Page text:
Figure 2 shows representative examples of two reasonably normal electrocardiograms with very different values for QTc dispersion. We found virtually the same with the standard deviation of the QTc dispersion as it was also significantly greater in those with cardiac death than in survivors. In fact, a standard deviation of >/= 22 ms1/2 had a 92% sensitivity and an 88% specificity at predicting cardiac death. On the one hand, the standard deviation of the QTc dispersion may be better than QTc dispersion in that it prevents isolated leads from having an undue influence, but, on the other hand, isolated leads with long QT intervals may be of arrhythmogenic significance and they would be better reflected by QTc dispersion itself. In this paper we are not trying to differentiate here between these two ways of measuring QT interval variability. Patients with diffuse coronary artery disease had a significantly greater QTc dispersion than patients without coronary artery disease or with disease affecting one, two, or three vessels (table 3). When it comes to predicting cardiac death there was no significant correlation between cardiac death and coronary angiographic findings. When the data are looked at in a different way, the finding of triple vessel disease had only a 36% sensitivity in predicting cardiac death, the sensitivity increasing to only 64% when the presence of either triple vessel disease or diffuse coronary disease was used as a predictor.
Our main finding was that QTc dispersion has a high sensitivity and specificity for identifying patients with peripheral vascular disease and no obvious disease who then suffer a cardiac death. This finding needs to be confirmed, but it could have enormous clinical utility because QTc dispersion is easily obtained, quickly and cheaply, from a non-invasive routine test. This contrasts with most developments in modern medicine, which usually require expensive and invasive technologies.
The methodology of calculating QTc dispersion has not yet been clarified.6 Nearly all current studies with QTc dispersion have entailed manual measurement, although digitising pads and automated methods are being developed, but neither new method has yet been validated. The relative error for QTc dispersion has been quoted at its worst as 25%-35%.7 In this and most other studies, however, the differences in QTc dispersion between the groups are much greater than the errors in their measurement. For example, in this study those who died had a mean QTc dispersion which was 153% that of those who survived, which makes reproducibility problems less crucial. The fact that the standard deviation of the QTc dispersion for each electrocardiogram gave the same overall finding suggests that methodological problems are unlikely to account for our findings.
There is a recent deluge of positive data about the biological relevance of QTc dispersion. Ischaemia would seem to be one important determinant of QTc dispersion.8 9 Moreno et al have also shown that QTc dispersion can be used after thrombolysis to tell whether or not it has successfully opened the culprit artery.10 After coronary angioplasty successful revascularisation reduces QTc dispersion.11
CAUSES OF QTc DISPERSION
Why therefore should QTc dispersion be such a strong risk factor for cardiac death that in this study a highly significant effect can be shown in a relatively small number of patients?
Firstly, QTc dispersion could be due to patchy myocardial fibrosis, which leads to electrical inhomogeneity and anisotropic re-entry arrhythmias.12 13 14 Indeed, Pye et al found that patients with sustained ventricular arrhythmias had increased QT dispersion,15 although this is controversial.16 Furthermore, QTc dispersion and fibrosis might be the end result of the three most adverse events in the heart—that is, ischaemia, left ventricular dilatation, and neurohormonal activation. For example, ischaemia contributes to QTc dispersion and it could be that QTc dispersion reflects fibrosis due not only to current ischaemia but also to all past major ischaemic insults and infarctions.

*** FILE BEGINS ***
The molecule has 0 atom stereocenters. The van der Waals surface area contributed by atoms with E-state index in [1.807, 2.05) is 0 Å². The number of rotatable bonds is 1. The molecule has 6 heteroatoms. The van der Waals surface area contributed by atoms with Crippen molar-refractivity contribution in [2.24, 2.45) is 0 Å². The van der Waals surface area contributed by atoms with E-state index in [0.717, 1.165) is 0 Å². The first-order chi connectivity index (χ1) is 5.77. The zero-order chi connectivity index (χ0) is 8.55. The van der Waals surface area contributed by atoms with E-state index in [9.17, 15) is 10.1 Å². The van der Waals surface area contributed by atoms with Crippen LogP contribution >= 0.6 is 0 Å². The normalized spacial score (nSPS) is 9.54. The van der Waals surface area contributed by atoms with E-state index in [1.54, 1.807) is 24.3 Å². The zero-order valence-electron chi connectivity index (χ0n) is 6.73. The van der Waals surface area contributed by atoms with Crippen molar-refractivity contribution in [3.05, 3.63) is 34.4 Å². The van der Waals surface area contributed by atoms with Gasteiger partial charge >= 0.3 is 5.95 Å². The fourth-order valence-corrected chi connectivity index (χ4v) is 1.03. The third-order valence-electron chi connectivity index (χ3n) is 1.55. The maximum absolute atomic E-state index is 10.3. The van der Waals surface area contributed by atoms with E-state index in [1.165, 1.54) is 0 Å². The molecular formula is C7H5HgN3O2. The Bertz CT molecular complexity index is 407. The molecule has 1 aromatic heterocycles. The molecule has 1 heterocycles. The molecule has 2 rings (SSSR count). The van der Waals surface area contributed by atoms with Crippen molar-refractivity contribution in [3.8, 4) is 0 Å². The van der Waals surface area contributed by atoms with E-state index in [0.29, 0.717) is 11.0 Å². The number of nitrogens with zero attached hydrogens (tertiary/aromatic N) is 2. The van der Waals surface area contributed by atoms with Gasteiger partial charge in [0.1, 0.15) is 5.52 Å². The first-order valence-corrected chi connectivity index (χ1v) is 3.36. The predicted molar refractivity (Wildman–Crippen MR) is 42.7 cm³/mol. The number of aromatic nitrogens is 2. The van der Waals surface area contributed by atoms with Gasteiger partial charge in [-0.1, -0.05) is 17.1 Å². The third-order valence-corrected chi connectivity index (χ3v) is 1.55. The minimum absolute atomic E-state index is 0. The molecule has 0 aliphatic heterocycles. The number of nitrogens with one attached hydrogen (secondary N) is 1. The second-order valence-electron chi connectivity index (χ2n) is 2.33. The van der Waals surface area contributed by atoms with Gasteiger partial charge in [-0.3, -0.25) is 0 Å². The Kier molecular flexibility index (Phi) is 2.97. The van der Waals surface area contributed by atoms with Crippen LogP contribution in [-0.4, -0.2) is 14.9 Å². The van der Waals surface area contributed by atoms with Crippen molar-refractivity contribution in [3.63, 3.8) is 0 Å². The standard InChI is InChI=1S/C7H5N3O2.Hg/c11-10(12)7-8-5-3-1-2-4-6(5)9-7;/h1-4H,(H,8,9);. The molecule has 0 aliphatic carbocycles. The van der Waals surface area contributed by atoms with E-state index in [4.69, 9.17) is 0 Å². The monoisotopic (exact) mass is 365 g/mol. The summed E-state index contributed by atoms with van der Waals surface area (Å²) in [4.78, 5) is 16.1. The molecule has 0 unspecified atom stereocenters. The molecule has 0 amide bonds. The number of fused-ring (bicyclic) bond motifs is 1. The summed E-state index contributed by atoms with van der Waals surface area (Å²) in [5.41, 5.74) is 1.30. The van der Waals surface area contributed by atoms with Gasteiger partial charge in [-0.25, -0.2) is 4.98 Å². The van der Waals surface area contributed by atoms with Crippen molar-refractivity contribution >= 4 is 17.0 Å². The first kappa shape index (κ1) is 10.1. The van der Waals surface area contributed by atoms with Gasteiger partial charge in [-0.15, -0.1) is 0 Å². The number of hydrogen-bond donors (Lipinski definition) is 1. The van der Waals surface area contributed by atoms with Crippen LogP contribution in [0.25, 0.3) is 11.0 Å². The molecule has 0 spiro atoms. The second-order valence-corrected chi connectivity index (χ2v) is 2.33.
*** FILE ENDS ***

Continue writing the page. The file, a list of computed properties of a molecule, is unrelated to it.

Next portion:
Secondly, QTc dispersion is also linked to left ventricular dilatation.15 Indeed, our patients with peripheral vascular disease did have somewhat reduced left ventricular ejection fractions, which make it likely that some left ventricular dilatation had occurred. It is also well known that left ventricular dilatation confers a poor prognosis.17
Thirdly, patchy fibrosis could be a direct result of an activated renin-angiotensin system as both angiotensin II and aldosterone are thought to promote synthesis of myocardial collagen.18
CORONARY ANGIOGRAPHY, QTc DISPERSION, AND DEATH
Our study was too small to be categorical about the relation between QTc dispersion and coronary angiographic findings. Nevertheless, we did find that diffuse coronary disease was associated on average with a distinct increase in QTc dispersion even above that seen in triple vessel disease. In fact, the death rate was similar in those with triple vessel disease and those with diffuse coronary artery disease, even though QTc dispersion was greater in those with coronary artery disease. This suggests that QTc dispersion may be better at identifying the mechanism of death in patients with diffuse disease than in those with triple vessel disease. It is also worth pointing out that four out of six of our patients with diffuse coronary disease had diabetes mellitus, suggesting that QTc dispersion might be of particular value in diabetic patients.
In conclusion, we have found that QTc dispersion on a 12 lead electrocardiogram is a strong predictor of cardiac death in patients with peripheral vascular disease. Coronary angiographic findings suggest that diffuse coronary artery disease may be one of the main causes of prolonged QTc dispersion. Clearly these data require to be confirmed by further studies, but the causes of and the treatment for QTc dispersion now also deserve intensive investigation.
We thank Mr S Ogston for help with statistical analysis, Dr N Kennedy for radionuclide ventriculography, and Dr Simonetta Dell'Orto for independent analysis of QT dispersion.
Funding No external funding.
Conflict of interest None.